It's a bit shaming to admit it had taken me so long to travel no more than a dozen miles to visit the ancient sweet chestnut tree at Tortworth in South Gloucestershire.
Even so, I delayed our meeting a little longer by popping into the St Leonard's Church, with its elegant but strangely disproportionate tower.
The church has clearly been heavily restored and not a lot of its past remains.
One of the two Throckmorton tombs in the South Chapel made a useful table for a nativity display.
The font is Norman, 12th century, with a 17th century cover ...
... and there's some mediaeval glass in the traceries of a couple of windows, some of which depicts King Edward IV and the sun emblem of the House of York.
The famous Tortworth chestnut is nearby and fenced off, presumably for the health and safety of both visitor and tree.
Written records go back to the 12th century, when the tree was a boundary marker; legend dates it to the reign of King Egbert in 800AD.
It was good to get to see it at last.
My other two remarkable trees dictated a detour en route to the south coast. The journey was ornamented by seven red kites flying over the motorway. Always a good sign, and the first yew tree in the churchyard of St Peter's in Tandridge, Surrey, didn't disappoint.
Unsurprisingly, the church was locked between services. It looked interesting in an Arts and Crafts Movement sort of way and I should like to visit on a non working day some time.
The churchyard had some interesting tombs in it, though, and loads of squirrels floofing about. As for the yew, it's believed to have been struck by lightning in the mid-19th century and was declared to be in a state of rapid and terminal decay around that time ...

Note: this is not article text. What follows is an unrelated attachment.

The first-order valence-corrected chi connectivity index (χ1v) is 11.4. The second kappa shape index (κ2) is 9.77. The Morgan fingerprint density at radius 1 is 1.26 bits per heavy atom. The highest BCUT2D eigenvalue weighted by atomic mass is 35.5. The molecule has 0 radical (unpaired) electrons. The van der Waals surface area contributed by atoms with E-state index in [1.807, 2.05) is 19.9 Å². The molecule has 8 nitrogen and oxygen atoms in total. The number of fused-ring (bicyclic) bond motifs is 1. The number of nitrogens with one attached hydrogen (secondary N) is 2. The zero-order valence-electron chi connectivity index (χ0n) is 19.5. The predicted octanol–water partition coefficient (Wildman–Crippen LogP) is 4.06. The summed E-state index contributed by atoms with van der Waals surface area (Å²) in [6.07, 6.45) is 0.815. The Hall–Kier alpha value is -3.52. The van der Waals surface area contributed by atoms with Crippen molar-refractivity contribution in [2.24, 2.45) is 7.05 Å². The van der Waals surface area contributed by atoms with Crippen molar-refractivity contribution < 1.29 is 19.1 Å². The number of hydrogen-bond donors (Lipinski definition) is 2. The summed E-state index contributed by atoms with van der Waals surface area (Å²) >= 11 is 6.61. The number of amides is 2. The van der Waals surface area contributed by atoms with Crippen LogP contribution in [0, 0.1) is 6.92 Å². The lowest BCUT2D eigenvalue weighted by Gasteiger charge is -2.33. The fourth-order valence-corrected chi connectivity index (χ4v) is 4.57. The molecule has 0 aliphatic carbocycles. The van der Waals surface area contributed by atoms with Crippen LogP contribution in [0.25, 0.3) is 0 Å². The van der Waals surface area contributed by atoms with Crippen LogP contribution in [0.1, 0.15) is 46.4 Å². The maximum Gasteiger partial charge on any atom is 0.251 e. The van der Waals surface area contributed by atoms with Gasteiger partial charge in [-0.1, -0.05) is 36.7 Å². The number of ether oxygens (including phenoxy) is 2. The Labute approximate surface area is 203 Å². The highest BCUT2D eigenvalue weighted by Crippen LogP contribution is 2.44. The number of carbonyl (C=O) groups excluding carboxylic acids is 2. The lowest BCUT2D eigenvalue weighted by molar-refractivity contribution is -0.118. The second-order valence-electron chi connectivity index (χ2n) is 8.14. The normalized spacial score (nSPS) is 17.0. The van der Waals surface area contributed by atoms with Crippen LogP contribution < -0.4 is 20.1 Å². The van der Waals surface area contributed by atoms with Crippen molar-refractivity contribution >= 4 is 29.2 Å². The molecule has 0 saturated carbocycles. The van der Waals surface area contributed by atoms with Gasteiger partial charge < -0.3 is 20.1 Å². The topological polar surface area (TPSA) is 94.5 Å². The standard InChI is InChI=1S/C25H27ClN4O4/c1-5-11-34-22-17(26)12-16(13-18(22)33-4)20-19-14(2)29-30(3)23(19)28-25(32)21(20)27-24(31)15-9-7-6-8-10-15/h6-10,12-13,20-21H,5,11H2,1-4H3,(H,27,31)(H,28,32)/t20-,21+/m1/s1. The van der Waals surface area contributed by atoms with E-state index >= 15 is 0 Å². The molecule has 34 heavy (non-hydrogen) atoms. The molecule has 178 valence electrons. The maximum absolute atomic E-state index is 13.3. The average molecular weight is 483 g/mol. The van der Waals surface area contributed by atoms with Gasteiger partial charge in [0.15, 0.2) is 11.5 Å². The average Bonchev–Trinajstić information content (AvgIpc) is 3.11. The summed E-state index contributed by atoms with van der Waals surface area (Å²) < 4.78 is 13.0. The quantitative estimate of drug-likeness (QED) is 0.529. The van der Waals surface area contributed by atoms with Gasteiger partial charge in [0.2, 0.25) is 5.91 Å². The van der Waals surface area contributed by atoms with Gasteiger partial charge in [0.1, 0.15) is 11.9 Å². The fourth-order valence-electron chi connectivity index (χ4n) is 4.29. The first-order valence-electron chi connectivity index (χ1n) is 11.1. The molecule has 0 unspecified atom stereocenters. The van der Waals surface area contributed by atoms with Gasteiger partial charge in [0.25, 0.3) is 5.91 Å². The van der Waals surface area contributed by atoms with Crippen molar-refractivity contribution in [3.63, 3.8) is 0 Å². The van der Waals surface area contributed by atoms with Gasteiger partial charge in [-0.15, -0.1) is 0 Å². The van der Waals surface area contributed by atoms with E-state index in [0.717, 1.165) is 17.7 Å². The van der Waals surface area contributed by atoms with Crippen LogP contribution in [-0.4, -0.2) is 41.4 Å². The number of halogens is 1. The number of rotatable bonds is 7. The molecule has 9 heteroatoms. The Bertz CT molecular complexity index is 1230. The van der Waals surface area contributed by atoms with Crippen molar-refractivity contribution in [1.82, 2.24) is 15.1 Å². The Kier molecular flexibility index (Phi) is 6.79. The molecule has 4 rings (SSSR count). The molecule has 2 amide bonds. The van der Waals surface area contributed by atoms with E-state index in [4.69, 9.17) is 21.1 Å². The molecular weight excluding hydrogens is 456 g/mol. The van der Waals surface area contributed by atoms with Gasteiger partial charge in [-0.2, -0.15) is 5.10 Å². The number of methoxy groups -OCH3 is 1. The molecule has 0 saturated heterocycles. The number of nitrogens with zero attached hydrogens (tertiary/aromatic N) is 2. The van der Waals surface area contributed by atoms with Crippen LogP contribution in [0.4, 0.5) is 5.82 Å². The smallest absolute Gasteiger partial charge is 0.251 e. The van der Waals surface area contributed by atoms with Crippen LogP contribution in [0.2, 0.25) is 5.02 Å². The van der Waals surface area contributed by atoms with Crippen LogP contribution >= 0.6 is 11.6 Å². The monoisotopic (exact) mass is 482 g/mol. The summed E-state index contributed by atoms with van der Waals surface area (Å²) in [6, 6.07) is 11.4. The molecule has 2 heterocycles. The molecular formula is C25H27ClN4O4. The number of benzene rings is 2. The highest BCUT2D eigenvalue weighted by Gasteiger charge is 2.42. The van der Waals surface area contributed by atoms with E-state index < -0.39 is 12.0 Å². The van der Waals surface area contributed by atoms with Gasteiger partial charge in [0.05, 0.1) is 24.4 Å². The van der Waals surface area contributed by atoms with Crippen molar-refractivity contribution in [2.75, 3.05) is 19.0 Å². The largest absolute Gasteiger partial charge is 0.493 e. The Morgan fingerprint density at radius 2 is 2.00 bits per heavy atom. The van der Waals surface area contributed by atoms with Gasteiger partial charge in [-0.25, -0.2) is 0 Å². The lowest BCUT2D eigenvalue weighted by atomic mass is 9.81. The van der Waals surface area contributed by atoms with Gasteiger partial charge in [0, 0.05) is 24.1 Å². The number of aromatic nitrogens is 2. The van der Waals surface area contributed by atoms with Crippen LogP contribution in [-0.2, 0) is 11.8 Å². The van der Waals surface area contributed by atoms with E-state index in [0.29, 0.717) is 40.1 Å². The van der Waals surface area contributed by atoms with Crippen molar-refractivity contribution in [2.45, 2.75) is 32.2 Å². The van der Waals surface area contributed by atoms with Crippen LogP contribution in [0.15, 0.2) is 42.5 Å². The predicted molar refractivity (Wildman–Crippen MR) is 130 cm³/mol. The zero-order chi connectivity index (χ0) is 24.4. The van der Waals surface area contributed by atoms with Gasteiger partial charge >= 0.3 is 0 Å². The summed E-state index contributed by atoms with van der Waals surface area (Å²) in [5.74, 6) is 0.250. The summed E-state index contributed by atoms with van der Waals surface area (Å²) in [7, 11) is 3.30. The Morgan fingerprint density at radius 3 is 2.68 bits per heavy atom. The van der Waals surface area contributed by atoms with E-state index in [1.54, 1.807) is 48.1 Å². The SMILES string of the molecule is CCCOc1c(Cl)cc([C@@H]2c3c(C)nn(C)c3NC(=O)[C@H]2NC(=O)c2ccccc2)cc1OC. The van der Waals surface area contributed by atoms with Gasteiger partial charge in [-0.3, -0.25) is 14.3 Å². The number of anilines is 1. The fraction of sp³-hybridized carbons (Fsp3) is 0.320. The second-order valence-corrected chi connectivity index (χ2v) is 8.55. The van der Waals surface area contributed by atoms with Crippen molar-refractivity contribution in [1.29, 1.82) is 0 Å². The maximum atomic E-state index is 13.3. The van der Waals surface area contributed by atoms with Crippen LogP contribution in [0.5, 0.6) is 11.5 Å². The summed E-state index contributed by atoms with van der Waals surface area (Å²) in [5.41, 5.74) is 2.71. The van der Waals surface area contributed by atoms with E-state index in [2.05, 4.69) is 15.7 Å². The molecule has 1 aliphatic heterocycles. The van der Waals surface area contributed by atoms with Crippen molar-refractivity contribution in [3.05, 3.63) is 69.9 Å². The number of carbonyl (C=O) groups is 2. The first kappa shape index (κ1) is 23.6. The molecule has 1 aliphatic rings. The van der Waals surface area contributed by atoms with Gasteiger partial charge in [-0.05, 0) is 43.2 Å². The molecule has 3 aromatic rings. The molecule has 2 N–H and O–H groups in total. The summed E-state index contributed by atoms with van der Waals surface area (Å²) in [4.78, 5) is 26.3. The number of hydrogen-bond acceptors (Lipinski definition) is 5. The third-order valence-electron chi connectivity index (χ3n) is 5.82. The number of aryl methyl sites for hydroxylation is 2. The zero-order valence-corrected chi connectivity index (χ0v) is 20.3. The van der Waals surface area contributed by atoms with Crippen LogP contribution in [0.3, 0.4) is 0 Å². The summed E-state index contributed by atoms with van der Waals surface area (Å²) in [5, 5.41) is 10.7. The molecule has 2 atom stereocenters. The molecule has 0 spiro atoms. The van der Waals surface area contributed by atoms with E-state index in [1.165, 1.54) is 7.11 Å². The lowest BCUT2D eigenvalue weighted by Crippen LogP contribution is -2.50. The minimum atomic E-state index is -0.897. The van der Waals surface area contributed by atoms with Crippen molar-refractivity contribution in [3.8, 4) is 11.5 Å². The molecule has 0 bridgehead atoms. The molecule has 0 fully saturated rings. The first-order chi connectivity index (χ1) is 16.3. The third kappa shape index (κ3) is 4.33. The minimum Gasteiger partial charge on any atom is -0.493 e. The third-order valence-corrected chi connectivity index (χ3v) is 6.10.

We didn't see the sign that says not to walk under it until we'd walked under it. (Very respectfully, of course.)
It was lovely inside, with mosaic and painted frescoes in the Pre-Raphaelite style on the east wall, providing colour and light.
It also has a 13th century font with mediaeval graffiti ...
... more graffiti in the porch doorway, as well as deep grooves caused by bowmen sharpening their arrow heads ...
... and presumably a Christmas gift of beer stashed in the pulpit.
Outside, I spotted this striking headstone from the 1960s with its beautiful wheatsheaves, symbolising both the harvesting of life and resurrection ...
... and we paused to listen to a pair of extremely raucous jays having a right old barney with the magpies and the crows in the meadow over the back.
But the yew, the yew ... !
Here it is, reaching out ...
... and thoroughly bewitching.
This is a very very old tree indeed. In the early nineteenth century it was fitted out as a room with door, table and chairs, during which a cannon ball from the civil war was discovered embedded in its wood.
A storm struck the tree in 1845 and brought down the 'roof'.
Inside, the growth of new wood on old is simultaneously architectural and grotesque.
It's almost as if it has grown its own daemons.
As for its age ... the Parish Council claims 4000 years, but they would, wouldn't they? Again, it's impossible to know, but it does seem likely that it's at least in its second millennium.
So how do you end your pilgrimage to three timeless trees that have witnessed so much social history and probably don't care much about the preoccupations of its short-lived protagonists?
With something that is equally unfathomable, I think.